every problem in the world. All these are among the deep reasons why the
things listed above happen.

I am not saying these
analyses are wrong, but honestly, if everyone knows why programs serving
children and youth fail, why do so many still fold today?

Why Do Programs for Children and Youth ACTUALLY Fail?

At
the core of all failed child- and youth-serving programs is something
so deep that its rarely seen, and so widespread that it doesn’t appear
on almost anyone’s radar. The adults who serve youth directly in these
programs, the org leaders behind these programs, and the funders
supporting these programs are like fish that keep running into a glass
wall but don’t know that they live in a fishbowl.

Those walls are made of something called adultism. Adultism,
which I define as bias towards adults, is everywhere throughout our
society. It is deep in our language, engrained in our culture, and
infused in our institutions. Many people have focused on those
components, as a simple google search will show. However, we rarely
expose how deeply it affects everyone, including the people who are
trying to serve young people in beneficial ways.

Adultism
is imbedded in the policies, procedures, operations and culture of
organizations. It reinforces individual bias towards adults and is
reinforced by those biases in turn. The term is typically used when
discussing the treatment of children and youth by adults. Adultism can
be expressed through low expectations for young people or the failure of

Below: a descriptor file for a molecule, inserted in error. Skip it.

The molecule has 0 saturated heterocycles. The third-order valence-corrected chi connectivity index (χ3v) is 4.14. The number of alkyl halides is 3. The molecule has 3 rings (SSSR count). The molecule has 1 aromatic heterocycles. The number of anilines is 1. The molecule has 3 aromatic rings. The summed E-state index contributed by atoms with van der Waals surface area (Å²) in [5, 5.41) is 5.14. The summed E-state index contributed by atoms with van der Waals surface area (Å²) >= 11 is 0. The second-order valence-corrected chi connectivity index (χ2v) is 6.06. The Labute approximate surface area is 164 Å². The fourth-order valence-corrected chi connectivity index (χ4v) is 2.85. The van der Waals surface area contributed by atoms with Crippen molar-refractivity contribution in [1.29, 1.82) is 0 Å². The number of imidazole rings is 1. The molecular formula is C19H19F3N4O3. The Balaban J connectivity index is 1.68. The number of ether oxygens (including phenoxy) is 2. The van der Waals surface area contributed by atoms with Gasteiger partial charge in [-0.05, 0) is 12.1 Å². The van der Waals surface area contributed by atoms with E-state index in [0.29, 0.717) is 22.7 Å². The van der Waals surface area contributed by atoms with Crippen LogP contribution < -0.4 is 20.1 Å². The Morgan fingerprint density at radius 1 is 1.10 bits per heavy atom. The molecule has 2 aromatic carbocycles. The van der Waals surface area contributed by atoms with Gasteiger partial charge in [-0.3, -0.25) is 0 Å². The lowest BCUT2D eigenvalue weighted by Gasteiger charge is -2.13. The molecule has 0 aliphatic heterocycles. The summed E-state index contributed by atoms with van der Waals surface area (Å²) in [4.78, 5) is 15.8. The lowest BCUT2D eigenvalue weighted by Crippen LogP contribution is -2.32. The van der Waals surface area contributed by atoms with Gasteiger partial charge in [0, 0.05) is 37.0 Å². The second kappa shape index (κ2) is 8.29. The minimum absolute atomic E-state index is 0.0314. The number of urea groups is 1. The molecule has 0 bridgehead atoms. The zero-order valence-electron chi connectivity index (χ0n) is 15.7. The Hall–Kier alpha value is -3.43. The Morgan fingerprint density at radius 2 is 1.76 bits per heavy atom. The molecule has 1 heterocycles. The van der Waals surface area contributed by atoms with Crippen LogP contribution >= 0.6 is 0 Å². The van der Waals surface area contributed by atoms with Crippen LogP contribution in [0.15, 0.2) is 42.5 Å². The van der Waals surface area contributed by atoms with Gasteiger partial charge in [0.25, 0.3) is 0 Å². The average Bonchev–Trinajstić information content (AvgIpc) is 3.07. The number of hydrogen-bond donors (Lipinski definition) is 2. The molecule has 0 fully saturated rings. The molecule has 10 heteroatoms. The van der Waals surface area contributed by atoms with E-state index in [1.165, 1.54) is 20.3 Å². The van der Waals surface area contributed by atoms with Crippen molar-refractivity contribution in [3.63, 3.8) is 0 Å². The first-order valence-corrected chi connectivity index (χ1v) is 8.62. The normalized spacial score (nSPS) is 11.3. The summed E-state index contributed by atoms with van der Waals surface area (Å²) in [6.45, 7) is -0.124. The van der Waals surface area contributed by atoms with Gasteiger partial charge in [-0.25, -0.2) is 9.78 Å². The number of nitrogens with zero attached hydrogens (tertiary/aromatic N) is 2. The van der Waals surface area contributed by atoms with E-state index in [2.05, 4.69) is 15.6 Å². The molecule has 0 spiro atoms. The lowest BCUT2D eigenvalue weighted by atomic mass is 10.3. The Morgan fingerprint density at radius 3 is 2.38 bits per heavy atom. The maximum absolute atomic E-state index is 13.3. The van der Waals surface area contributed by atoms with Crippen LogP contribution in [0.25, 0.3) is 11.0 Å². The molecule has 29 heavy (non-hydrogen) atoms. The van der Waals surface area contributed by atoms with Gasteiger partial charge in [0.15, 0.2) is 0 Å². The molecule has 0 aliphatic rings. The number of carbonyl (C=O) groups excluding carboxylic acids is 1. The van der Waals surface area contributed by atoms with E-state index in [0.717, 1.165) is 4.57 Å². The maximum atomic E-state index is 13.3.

young people to advance our communities. There are no laws against
adultism, and it is all around our society. Once you’re aware of it,
adultism is obvious in our language, activities, policies, evaluations,
attitudes, and ideas.

There are many ways adultism causes programs to fail that I’ve explored throughout this series of articles.

How Programs for Young People Can Succeed

Undoing
adultism should always begin on a personal level. However, in order to
truly commit to making sure programs succeed, organizations have to
commit to change. Some steps that can be taken include:

  • Training—Providing organization-wide training on adultism, discrimination against youth, ephebiphobia, and adultcentrism.
  • Confronting—Committing
    to ending and confronting adultism throughout the organization
    structure and culture, in policies, activities, language, and outcomes.
  • Eliminating—Not creating barriers to the full and equitable involvement of young people in services and activities.
  • Infusing—Make
    deliberate space for the full and equitable involvement of young people
    in all decision-making processes at all levels of the organization.
  • Educating—Support the hiring, retention and professional growth of young people throughout the organization.
  • Sustaining—Prioritize
    staff training and communications to ensure that they understand the impacts of adultism
    and that the organization delivers all services in a competent manner.

There is a lot to learn about adultism. You can find my in-depth thinking about adultism on my own blog. Paul Kivel, John Bell,
and Theresa Graham are among the adult authors who’ve written
substantial articles about the topic. You can also join the facebook
group called “I Fight Adultism!” for all kinds of conversation about the topic.